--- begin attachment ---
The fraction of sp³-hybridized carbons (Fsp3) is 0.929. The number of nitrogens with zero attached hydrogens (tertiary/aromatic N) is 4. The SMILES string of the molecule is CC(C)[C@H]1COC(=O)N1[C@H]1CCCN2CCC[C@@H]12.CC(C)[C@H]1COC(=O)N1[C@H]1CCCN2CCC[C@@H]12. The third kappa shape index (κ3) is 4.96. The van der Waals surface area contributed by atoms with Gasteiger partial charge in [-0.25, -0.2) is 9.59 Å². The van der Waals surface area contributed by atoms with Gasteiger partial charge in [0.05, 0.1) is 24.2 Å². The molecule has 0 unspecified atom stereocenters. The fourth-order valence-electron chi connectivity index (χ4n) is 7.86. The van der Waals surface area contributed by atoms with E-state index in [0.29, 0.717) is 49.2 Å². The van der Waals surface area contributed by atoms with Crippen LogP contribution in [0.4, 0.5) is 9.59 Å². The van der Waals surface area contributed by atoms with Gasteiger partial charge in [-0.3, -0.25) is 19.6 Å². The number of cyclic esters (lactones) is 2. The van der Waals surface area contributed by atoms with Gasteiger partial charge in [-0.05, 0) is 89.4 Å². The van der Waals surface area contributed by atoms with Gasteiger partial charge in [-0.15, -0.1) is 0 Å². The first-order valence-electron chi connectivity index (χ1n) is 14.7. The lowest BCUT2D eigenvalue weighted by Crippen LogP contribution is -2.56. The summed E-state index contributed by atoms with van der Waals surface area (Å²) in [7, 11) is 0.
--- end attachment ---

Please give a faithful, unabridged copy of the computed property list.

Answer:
The fraction of sp³-hybridized carbons (Fsp3) is 0.929. The number of nitrogens with zero attached hydrogens (tertiary/aromatic N) is 4. The SMILES string of the molecule is CC(C)[C@H]1COC(=O)N1[C@H]1CCCN2CCC[C@@H]12.CC(C)[C@H]1COC(=O)N1[C@H]1CCCN2CCC[C@@H]12. The third kappa shape index (κ3) is 4.96. The van der Waals surface area contributed by atoms with Gasteiger partial charge in [-0.25, -0.2) is 9.59 Å². The van der Waals surface area contributed by atoms with Gasteiger partial charge in [0.05, 0.1) is 24.2 Å². The molecule has 0 unspecified atom stereocenters. The fourth-order valence-electron chi connectivity index (χ4n) is 7.86. The van der Waals surface area contributed by atoms with E-state index in [0.29, 0.717) is 49.2 Å². The van der Waals surface area contributed by atoms with Crippen LogP contribution in [0.4, 0.5) is 9.59 Å². The van der Waals surface area contributed by atoms with Gasteiger partial charge in [-0.3, -0.25) is 19.6 Å². The number of cyclic esters (lactones) is 2. The van der Waals surface area contributed by atoms with Gasteiger partial charge in [-0.05, 0) is 89.4 Å². The van der Waals surface area contributed by atoms with Gasteiger partial charge in [-0.15, -0.1) is 0 Å². The first-order valence-electron chi connectivity index (χ1n) is 14.7. The lowest BCUT2D eigenvalue weighted by Crippen LogP contribution is -2.56. The summed E-state index contributed by atoms with van der Waals surface area (Å²) in [7, 11) is 0.